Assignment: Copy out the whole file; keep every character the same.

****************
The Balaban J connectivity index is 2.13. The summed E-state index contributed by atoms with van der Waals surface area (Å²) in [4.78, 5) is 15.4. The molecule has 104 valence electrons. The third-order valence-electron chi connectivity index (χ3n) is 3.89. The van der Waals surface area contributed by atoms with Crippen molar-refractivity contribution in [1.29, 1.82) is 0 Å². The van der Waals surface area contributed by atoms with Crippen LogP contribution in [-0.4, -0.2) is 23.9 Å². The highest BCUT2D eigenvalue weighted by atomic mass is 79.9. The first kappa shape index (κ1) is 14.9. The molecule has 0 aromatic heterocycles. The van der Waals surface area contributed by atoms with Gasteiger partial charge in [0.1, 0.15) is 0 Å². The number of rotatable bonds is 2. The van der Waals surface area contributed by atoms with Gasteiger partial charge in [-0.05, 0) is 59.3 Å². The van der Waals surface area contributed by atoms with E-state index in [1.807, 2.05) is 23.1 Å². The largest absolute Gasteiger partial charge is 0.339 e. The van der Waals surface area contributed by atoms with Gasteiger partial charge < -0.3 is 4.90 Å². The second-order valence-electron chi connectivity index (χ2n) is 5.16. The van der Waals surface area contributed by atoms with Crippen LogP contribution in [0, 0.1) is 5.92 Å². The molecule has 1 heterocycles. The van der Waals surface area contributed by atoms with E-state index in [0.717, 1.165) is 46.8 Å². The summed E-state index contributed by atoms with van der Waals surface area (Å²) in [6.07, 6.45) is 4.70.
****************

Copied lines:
The Balaban J connectivity index is 2.13. The summed E-state index contributed by atoms with van der Waals surface area (Å²) in [4.78, 5) is 15.4. The molecule has 104 valence electrons. The third-order valence-electron chi connectivity index (χ3n) is 3.89. The van der Waals surface area contributed by atoms with Crippen molar-refractivity contribution in [1.29, 1.82) is 0 Å². The van der Waals surface area contributed by atoms with Crippen LogP contribution in [-0.4, -0.2) is 23.9 Å². The highest BCUT2D eigenvalue weighted by atomic mass is 79.9. The first kappa shape index (κ1) is 14.9. The molecule has 0 aromatic heterocycles. The van der Waals surface area contributed by atoms with Gasteiger partial charge in [0.1, 0.15) is 0 Å². The number of rotatable bonds is 2. The van der Waals surface area contributed by atoms with Gasteiger partial charge in [-0.05, 0) is 59.3 Å². The van der Waals surface area contributed by atoms with E-state index in [1.807, 2.05) is 23.1 Å². The largest absolute Gasteiger partial charge is 0.339 e. The van der Waals surface area contributed by atoms with Gasteiger partial charge < -0.3 is 4.90 Å². The second-order valence-electron chi connectivity index (χ2n) is 5.16. The van der Waals surface area contributed by atoms with Crippen LogP contribution in [0, 0.1) is 5.92 Å². The molecule has 1 heterocycles. The van der Waals surface area contributed by atoms with E-state index in [0.717, 1.165) is 46.8 Å². The summed E-state index contributed by atoms with van der Waals surface area (Å²) in [6.07, 6.45) is 4.70.